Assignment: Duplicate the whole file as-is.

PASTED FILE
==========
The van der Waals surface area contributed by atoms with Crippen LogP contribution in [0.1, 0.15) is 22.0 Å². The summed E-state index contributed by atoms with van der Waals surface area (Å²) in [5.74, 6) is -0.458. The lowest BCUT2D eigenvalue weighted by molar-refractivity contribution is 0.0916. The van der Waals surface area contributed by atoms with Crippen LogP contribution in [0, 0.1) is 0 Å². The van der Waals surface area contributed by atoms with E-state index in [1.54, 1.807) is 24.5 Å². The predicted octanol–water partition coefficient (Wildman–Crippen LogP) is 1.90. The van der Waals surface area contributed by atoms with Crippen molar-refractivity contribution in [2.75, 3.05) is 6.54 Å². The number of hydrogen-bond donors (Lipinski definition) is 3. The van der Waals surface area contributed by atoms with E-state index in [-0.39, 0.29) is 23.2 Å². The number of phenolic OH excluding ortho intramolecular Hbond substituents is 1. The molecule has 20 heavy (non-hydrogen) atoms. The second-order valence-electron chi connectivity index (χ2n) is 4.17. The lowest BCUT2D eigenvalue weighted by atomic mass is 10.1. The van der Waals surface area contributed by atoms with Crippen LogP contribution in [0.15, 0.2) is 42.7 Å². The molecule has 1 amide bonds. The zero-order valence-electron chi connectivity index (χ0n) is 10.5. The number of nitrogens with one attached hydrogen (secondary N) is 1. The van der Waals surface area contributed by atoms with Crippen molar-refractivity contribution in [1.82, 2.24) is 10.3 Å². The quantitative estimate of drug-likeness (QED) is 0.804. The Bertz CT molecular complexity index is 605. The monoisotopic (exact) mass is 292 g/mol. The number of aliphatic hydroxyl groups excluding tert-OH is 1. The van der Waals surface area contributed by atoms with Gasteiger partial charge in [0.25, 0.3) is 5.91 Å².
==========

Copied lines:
The van der Waals surface area contributed by atoms with Crippen LogP contribution in [0.1, 0.15) is 22.0 Å². The summed E-state index contributed by atoms with van der Waals surface area (Å²) in [5.74, 6) is -0.458. The lowest BCUT2D eigenvalue weighted by molar-refractivity contribution is 0.0916. The van der Waals surface area contributed by atoms with Crippen LogP contribution in [0, 0.1) is 0 Å². The van der Waals surface area contributed by atoms with E-state index in [1.54, 1.807) is 24.5 Å². The predicted octanol–water partition coefficient (Wildman–Crippen LogP) is 1.90. The van der Waals surface area contributed by atoms with Crippen molar-refractivity contribution in [2.75, 3.05) is 6.54 Å². The number of hydrogen-bond donors (Lipinski definition) is 3. The van der Waals surface area contributed by atoms with E-state index in [-0.39, 0.29) is 23.2 Å². The number of phenolic OH excluding ortho intramolecular Hbond substituents is 1. The molecule has 20 heavy (non-hydrogen) atoms. The second-order valence-electron chi connectivity index (χ2n) is 4.17. The lowest BCUT2D eigenvalue weighted by atomic mass is 10.1. The van der Waals surface area contributed by atoms with Crippen LogP contribution in [0.15, 0.2) is 42.7 Å². The molecule has 1 amide bonds. The zero-order valence-electron chi connectivity index (χ0n) is 10.5. The number of nitrogens with one attached hydrogen (secondary N) is 1. The van der Waals surface area contributed by atoms with Crippen molar-refractivity contribution in [1.82, 2.24) is 10.3 Å². The quantitative estimate of drug-likeness (QED) is 0.804. The Bertz CT molecular complexity index is 605. The monoisotopic (exact) mass is 292 g/mol. The number of aliphatic hydroxyl groups excluding tert-OH is 1. The van der Waals surface area contributed by atoms with Gasteiger partial charge in [0.25, 0.3) is 5.91 Å².